Dr. Anne Schuchat, principal deputy director of the Centers for Disease Control and Prevention (CDC), is suggesting it may already be too late for the United States to contain its coronavirus outbreak.
During an interview with Dr. Howard Bauchner of The Journal of the American Medical Association, Schuchat detailed her concerns about the accelerated spread of the coronavirus in the United States.
Over the last seven days, the U.S. has seen sharp increases in the number of new cases being reported each day. In fact, the new infection rate being reported recently outpaced previous records set in April.
According to Schuchat, the U.S. has “too much virus” nationwide.
“We’re not in the situation of New Zealand or Singapore or Korea where a new case is rapidly identified and all the contacts are traced and people are isolated who are sick and people who are exposed are quarantined and they can keep things under control,” Schuchat said. “We have way too much virus across the country for that right now, so it’s very discouraging.”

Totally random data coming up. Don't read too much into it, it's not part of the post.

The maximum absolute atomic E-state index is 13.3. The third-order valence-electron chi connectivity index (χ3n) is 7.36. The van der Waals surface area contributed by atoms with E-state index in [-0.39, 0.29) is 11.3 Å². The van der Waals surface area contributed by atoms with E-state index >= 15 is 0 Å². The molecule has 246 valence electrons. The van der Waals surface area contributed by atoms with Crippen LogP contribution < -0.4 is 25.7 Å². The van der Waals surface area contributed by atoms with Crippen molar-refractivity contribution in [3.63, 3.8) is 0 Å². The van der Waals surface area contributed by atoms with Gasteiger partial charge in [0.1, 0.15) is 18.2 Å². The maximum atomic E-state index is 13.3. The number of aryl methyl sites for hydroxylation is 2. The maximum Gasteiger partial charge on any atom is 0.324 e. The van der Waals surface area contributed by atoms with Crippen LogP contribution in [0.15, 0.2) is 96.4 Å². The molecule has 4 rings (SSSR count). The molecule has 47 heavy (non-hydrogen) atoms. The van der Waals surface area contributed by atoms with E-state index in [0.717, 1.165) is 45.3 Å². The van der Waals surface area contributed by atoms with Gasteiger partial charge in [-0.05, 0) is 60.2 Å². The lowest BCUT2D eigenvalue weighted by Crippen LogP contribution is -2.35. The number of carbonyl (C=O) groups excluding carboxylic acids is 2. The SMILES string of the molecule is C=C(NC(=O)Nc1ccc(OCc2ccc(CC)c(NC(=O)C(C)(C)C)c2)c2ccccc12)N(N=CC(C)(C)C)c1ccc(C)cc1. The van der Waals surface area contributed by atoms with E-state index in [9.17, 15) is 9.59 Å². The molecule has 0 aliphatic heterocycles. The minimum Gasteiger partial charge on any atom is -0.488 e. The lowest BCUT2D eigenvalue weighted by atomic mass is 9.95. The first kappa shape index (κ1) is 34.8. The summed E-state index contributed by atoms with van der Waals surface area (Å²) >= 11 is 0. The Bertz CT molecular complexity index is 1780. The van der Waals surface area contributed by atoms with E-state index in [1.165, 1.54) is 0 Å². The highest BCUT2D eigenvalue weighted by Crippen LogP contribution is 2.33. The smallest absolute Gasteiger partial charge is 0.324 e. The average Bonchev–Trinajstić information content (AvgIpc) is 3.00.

Schuchat also admitted she believes the recent spike in coronavirus cases “is really the beginning,” Schuchat said.
“I think there was a lot of wishful thinking around the country that, hey it’s summer. Everything’s going to be fine,” Schuchat said. “We’re over this and we are not even beginning to be over this. There are a lot of worrisome factors about the last week or so.”
Schuchat’s concerns follow various reports about the uptick in coronavirus cases, mostly in the Southern and Western regions in the United States.
Despite substantial increases in the coronavirus infection rate, President Donald Trump has not worn a mask in public. However, White House press secretary said on Monday that it is Trump’s “choice to wear a mask.”
She added, “He encourages people to make whatever decision is best for their safety, but he did say to me he has no problem with masks, and to do whatever your local jurisdiction requests of you.”
As of Tuesday morning, more than 2.6 million coronavirus cases have been identified in the United States.
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